Green Finance: how to make money while saving the planet

February 23, 2020

Finance impacts the natural environment both directly and indirectly. The environment also directly and indirectly impacts finance and the performance of investments. As global awareness of the impacts of climate change on all areas of business rises, so does investor concern about what actually counts as “green finance”. Green finance is one of a number of terms used to label activities related to the two-way interaction between the environment and finance and investment. Related terms include: responsible investment (RI), environmental, social and governance (ESG), sustainable finance and climate finance.

There’s growing concern amongst corporations and investors that wide definitions of sustainability aren’t meaningful, allowing some funds to sell themselves as green or ethical even though they may be doing very little to reduce their impact on the environment. And as shareholders become ever more aware of the potential impact of their investments, many people are now asking “how green is green”? There is also growing scepticism in some quarters that so-called ‘green washing’ of otherwise unsustainable businesses is beginning to undermine the integrity of those companies who are taking their environmental responsibilities seriously. 

This makes the job of risk managers even harder, as they are being pressed to encourage investment in these types of asset classes, but at the same time companies are often left to make their own subjective judgements about the parameters of sustainability. Some asset managers want a very strict interpretation and will back only carbon pollution free energy. Others focus more on a range of policies and principles that relate to broader social issues, not just carbon reduction.

While there are many possible definitions of green finance, for the purposes of this article, green finance is defined as any financial initiative, process, product or service that is either designed to protect the natural environment or to manage how the environment impacts finance and investment. Given the growing importance of this financial sector, it is timely to explore the dimensions of green finance and compare and contrast it to other similar concepts such as sustainable finance and climate finance.

This is clearly a very significant part of the economy, and one which will continue to grow as concerns about environmental and social sustainability increase. At least $30.7 trillion of funds is held in sustainable or green investments, up 34% from 2016, according to a report by the Global Sustainable Investment Alliance[1], a group of organizations tracking those moves in five regions from the U.S. to Australia. Overall, these money flows account for one-third of the tracked assets under management, and in some places have reached more than half. Companies such as the oil major Royal Dutch Shell Plc, British Petroleum, or even the mining giant Glencore Plc are now setting environmental targets for the first time, bringing to boardrooms a new agenda demanding action to limits for greenhouse gases. And renewables developers are now offering major investors securities with steady yields. This has helped create a market for green bonds and loans that barely existed a few years ago, but which is set to grow exponentially. The value of green or ESG funds traded on exchanges hit a record $41.6 billion in 2018, according to data compiled by Bloomberg.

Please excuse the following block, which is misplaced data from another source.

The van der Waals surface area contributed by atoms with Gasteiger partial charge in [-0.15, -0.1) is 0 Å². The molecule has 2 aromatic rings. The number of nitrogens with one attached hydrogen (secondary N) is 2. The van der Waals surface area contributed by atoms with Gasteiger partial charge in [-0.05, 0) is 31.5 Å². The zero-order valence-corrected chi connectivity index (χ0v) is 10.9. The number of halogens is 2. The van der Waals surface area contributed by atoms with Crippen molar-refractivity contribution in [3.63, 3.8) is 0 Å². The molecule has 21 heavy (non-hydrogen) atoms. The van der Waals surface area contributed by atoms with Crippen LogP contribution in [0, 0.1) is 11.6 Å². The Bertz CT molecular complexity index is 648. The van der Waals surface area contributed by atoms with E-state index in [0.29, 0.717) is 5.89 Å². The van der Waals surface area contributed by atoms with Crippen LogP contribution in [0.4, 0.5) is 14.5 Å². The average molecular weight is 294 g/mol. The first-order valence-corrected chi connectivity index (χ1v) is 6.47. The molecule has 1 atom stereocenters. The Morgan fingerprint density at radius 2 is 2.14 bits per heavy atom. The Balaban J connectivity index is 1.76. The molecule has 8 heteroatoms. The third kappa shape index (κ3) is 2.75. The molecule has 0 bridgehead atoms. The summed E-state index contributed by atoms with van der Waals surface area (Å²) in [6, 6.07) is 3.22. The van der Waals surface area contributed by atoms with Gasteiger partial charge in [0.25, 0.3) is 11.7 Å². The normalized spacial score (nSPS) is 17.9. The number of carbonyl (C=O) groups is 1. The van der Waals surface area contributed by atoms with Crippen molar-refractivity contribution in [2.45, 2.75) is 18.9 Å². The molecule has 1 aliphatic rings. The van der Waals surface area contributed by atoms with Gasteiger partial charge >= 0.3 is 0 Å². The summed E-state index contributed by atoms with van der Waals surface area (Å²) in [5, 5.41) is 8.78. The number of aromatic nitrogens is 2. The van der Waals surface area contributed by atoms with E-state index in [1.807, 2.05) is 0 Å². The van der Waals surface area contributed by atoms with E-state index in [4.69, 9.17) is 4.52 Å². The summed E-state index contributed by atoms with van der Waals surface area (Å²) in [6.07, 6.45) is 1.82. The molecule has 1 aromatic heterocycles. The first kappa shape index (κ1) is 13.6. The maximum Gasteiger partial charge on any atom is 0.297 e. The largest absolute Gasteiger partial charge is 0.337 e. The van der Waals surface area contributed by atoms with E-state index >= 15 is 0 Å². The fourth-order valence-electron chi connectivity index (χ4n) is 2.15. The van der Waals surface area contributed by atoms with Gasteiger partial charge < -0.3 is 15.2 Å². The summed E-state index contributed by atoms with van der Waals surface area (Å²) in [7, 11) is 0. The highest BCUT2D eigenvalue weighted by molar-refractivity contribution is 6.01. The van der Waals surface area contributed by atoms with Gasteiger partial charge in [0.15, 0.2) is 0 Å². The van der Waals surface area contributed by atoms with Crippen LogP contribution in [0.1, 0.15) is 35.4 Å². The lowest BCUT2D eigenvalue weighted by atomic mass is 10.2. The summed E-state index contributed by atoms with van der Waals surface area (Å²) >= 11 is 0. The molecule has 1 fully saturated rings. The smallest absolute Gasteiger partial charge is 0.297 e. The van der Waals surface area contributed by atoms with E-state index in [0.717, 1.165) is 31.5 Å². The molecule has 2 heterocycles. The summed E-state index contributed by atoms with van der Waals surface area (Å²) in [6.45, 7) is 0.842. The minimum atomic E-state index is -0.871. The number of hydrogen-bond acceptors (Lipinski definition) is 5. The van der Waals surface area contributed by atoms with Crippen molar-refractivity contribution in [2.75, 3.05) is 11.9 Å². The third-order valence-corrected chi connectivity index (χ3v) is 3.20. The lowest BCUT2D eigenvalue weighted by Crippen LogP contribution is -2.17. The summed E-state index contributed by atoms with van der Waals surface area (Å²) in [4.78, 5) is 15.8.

Some investment organisations are attempting to establish a new standard for green investments. For example, The GSIA has a very broad definition, counting any kind of fund that uses a strategy associated with sustainability. The GSIA also counts those that buy “best-in-class” assets on certain measures or that follow rules on environmental, social and governance, or ESG. Their definition also includes funds that engage corporate boards or that encourage shareholder action.

The International Capital Markets Association (ICMA) has also addressed this issue and established Green Bond Principles[2], which were updated in 2018. These are a set of voluntary process guidelines for issuing green bonds. Green Bonds are any type of bond instrument where the proceeds will be exclusively applied to finance or re-finance, in part or in full, new and/or existing eligible Green Projects.